Others spoke out and organized, but offered no framework for understanding the invasions - liberal Democrats who prefer less brutal methods of empire maintenance or simply reject wars started by Republican presidents; isolationists, including some Republicans, who think that reducing military adventures will preserve US affluence; and folks who identify as pacifist and reject any war.
So, we are right, and we are a failed movement. As someone who has participated in these organizing and education efforts, I have been part of the failure. I know that I could have done more, taken more risks, pressed harder - but I don't know if that would have made a significant difference. I don't know whether there was a winning strategy leftists could have employed, or whether historical forces doomed our efforts from the start. Whatever the case, we failed, and it's sensible to try to learn from that failure.
Manipulated Ignorance: Knowing Incorrectly
Some of that ignorance is the result of the conscious efforts to divert and deceive people. The sophisticated techniques to shape public attitudes developed by the public relations and advertising industries are used effectively by corporations and politicians, with the independent news media - consciously or unconsciously - often serving an important transmission function. Much of this is designed to make sure people don't know things, to create or deepen ignorance.
This ignorance matters.
With each misperception, support for the war increases, and in a society where basic facts can be so slickly and easily repackaged by power - where black is white and up is down - then there is no possibility of meaningful debate in the mainstream political culture.
Willed Ignorance: Not Knowing
As distressing as this manipulated ignorance can be, it is the willed ignorance of so much of the population that is most troubling. This ignorance is willed, the product of people making a choice to not know so they don't have to face the moral and political implications of knowing.
There seem to be two routine ways to ensure this not knowing.
One is to avoid exposure to any in-depth information and analysis, even though one has the resources and time to find and evaluate the material - keep your head down and don't look at what's happening. We can call this a deliberate diversion from a disturbing world.
The other strategy, employed by those who are too curious simply to ignore the world around them, is to bemoan the lack of trustworthy news sources, or express confusion over the mutually exclusive accounts of the world that circulate, or note the maddening level of complexity in a globalized world - whatever the reason, there are so many impediments that to actually know anything is impossible. We can call this a feigned frustration with a complex world.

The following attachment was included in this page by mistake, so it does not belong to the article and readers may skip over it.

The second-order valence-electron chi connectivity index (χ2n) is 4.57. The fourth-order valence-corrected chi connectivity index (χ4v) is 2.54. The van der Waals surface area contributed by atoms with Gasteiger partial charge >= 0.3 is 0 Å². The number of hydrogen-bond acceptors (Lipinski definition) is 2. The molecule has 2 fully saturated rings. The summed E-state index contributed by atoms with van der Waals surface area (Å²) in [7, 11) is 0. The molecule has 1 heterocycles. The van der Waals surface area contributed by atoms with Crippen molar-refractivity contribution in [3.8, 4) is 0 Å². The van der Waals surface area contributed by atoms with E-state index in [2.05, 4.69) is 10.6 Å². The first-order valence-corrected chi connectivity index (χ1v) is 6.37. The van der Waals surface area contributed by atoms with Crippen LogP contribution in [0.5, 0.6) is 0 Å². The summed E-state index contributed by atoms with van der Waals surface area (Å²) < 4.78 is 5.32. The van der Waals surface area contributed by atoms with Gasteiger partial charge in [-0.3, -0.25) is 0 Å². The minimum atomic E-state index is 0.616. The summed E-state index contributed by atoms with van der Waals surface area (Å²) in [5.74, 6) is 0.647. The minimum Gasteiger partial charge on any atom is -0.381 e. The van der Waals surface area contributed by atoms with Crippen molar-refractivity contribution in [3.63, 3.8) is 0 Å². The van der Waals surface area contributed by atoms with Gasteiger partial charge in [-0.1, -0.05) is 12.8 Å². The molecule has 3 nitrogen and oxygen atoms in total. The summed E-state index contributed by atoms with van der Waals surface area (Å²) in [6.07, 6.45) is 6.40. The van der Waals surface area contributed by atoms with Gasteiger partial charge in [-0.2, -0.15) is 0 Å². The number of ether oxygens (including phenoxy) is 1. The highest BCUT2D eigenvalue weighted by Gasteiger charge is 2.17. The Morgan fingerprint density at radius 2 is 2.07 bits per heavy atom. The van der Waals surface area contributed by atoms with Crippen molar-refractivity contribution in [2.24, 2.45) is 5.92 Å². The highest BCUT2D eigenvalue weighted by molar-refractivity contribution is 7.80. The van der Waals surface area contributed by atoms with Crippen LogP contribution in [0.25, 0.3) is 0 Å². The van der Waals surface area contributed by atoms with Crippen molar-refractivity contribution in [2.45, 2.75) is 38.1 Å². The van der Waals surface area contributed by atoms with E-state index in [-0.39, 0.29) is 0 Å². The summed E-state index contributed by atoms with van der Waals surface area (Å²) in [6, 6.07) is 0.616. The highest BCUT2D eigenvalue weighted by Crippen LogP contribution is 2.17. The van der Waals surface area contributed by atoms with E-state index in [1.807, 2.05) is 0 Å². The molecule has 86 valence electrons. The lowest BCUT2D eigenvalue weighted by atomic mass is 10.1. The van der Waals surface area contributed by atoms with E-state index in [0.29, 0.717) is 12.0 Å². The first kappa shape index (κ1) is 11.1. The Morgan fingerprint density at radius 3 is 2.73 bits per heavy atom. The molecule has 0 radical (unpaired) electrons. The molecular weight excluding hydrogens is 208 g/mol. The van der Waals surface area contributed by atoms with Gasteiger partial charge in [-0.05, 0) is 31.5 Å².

Implications of Ignorance
My experience tells me there are conservatives and liberals in each of these ignorance camps, manipulated and willed.
So, we were right, but in this political culture it doesn't matter. The anti-empire movement hasn't been defeated by a superior argument that does a better job of explaining the world, nor has it been suppressed through the large-scale violence and coercion that has destroyed movements in other times and places (though in the contemporary United States such violence is used selectively and is always available should things get out of hand). Instead, this critique has been rendered irrelevant by power interests that work to create ignorance, and a citizenry that hides in ignorance.
To be clear: I am not arguing that the problem is that ''people are stupid.'' Yes, people often are stupid. I am often stupid. I say and do stupid things on a regular basis, and so does everyone else - that's part of being human. But also part of being human in a democratic political system is accepting the benefits and burdens of participation, and participation requires that we strive to not be stupid about politics. Democracy works only if we care enough to know about the world.